Three veils, Salome dances
In cornea, uvea, retina, the miracle
Of sight like a cherished head
On a silver platter. The short-sighted
Peer through spectacles
At a diminishing world, presbyopia
Where small print blurs
To a nest of insects, road signs
Leading to dead ends. The astigmatic
Distortions, how love so easily
Misdirects the impassioned and far-sight
Becomes useless, a wounded hawk.
Even in slumber, the eyes are unquiet
With vivid dreams forsaken by
The wakeful. How pupils constrict
With Morpheus, the sleep-giver, or
Enlarge with a lover’s touch.
Oedipus put out his eyes when he discovered
Jocasta’s identity, and stumbled blind
With guilt, blind
As Helen learning words by feeling,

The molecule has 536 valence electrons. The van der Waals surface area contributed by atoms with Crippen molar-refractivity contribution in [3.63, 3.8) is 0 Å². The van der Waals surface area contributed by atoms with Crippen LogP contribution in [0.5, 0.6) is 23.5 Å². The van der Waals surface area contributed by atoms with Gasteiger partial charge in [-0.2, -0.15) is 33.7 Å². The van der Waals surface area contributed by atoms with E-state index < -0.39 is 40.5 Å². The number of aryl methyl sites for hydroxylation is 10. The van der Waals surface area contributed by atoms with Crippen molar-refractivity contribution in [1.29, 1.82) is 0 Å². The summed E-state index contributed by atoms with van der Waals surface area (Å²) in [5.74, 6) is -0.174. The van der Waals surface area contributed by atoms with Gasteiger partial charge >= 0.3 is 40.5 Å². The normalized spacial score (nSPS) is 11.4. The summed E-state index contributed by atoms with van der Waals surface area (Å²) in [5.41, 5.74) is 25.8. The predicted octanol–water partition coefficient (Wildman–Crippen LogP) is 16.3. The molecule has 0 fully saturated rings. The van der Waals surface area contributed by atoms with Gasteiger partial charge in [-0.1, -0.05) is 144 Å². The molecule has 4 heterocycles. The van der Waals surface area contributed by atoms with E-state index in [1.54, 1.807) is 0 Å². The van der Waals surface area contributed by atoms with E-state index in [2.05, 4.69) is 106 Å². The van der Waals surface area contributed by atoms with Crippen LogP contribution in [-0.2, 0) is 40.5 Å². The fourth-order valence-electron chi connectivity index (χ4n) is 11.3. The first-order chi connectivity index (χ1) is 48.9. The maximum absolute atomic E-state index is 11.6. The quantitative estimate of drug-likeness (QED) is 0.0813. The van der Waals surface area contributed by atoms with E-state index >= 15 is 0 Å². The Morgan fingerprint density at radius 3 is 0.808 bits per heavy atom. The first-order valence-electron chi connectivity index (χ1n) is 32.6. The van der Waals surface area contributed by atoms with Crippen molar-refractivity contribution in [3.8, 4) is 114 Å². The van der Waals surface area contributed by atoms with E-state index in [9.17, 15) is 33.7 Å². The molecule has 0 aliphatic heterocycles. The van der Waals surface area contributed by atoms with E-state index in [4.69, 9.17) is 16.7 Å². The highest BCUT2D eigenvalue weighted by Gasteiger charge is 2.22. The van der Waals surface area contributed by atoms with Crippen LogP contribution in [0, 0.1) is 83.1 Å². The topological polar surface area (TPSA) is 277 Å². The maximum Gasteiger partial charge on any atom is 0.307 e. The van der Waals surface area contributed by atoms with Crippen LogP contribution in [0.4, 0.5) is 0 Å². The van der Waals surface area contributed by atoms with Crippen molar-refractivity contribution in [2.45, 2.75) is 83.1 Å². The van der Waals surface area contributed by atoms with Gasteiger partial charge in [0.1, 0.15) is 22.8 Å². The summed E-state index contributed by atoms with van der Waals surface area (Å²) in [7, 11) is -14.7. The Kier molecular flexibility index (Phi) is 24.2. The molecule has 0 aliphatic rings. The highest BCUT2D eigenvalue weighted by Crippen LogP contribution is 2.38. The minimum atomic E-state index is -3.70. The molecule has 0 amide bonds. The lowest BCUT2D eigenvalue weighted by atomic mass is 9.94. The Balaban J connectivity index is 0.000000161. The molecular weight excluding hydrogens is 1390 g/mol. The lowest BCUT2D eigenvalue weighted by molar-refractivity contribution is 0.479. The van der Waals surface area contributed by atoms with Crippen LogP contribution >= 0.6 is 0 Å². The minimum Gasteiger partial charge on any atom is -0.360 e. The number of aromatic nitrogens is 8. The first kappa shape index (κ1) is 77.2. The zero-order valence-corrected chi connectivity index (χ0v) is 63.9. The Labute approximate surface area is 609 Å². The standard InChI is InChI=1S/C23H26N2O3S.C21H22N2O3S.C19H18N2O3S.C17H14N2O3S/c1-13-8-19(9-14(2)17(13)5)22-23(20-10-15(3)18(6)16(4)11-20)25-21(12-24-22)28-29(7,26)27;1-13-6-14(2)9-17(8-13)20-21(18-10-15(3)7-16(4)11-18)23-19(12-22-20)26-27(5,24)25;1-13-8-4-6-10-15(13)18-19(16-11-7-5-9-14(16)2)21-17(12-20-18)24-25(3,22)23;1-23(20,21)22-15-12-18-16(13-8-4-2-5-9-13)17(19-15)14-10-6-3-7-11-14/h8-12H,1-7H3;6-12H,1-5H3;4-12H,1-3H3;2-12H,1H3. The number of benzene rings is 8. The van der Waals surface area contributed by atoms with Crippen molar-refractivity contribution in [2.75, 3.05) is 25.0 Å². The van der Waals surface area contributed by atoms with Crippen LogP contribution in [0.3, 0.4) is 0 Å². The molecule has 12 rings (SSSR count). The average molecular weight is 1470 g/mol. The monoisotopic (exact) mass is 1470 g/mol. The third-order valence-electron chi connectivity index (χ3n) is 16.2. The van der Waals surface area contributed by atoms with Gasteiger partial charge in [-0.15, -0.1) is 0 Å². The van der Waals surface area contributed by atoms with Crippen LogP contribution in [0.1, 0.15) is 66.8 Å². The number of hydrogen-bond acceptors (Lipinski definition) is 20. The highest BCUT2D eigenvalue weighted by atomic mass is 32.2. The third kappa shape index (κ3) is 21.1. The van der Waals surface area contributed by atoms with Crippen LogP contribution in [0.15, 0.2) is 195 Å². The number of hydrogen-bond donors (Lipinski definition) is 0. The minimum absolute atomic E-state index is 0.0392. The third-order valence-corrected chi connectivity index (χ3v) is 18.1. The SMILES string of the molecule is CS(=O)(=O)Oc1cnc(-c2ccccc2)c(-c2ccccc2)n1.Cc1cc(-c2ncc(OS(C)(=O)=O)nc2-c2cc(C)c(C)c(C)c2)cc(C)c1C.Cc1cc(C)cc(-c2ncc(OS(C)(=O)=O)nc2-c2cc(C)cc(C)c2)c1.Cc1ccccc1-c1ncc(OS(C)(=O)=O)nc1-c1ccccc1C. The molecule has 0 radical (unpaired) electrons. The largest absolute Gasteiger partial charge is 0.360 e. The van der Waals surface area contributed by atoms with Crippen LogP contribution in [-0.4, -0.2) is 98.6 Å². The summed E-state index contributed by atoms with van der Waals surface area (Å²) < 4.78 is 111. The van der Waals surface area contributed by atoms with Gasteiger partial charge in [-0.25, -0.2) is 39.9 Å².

A hand cupping water. The vitreous floaters
Sail their rafts across the sightlines
Of the aging who blink and blink
To restore focus. The cataracts that form
Like a stream finding its way
To a geology of falling.
Blue, brown, green, gray, the iris
Evokes lyric. The aqueous humour.
Tear ducts that release
All the grief we can’t endure.
Joan Colby has published widely in journals such as Poetry, Atlanta Review, South Dakota Review, The Spoon River Poetry Review, New York Quarterly, the new renaissance, Grand Street, Epoch, and Prairie Schooner.
--from the archives of The Broadkill Review
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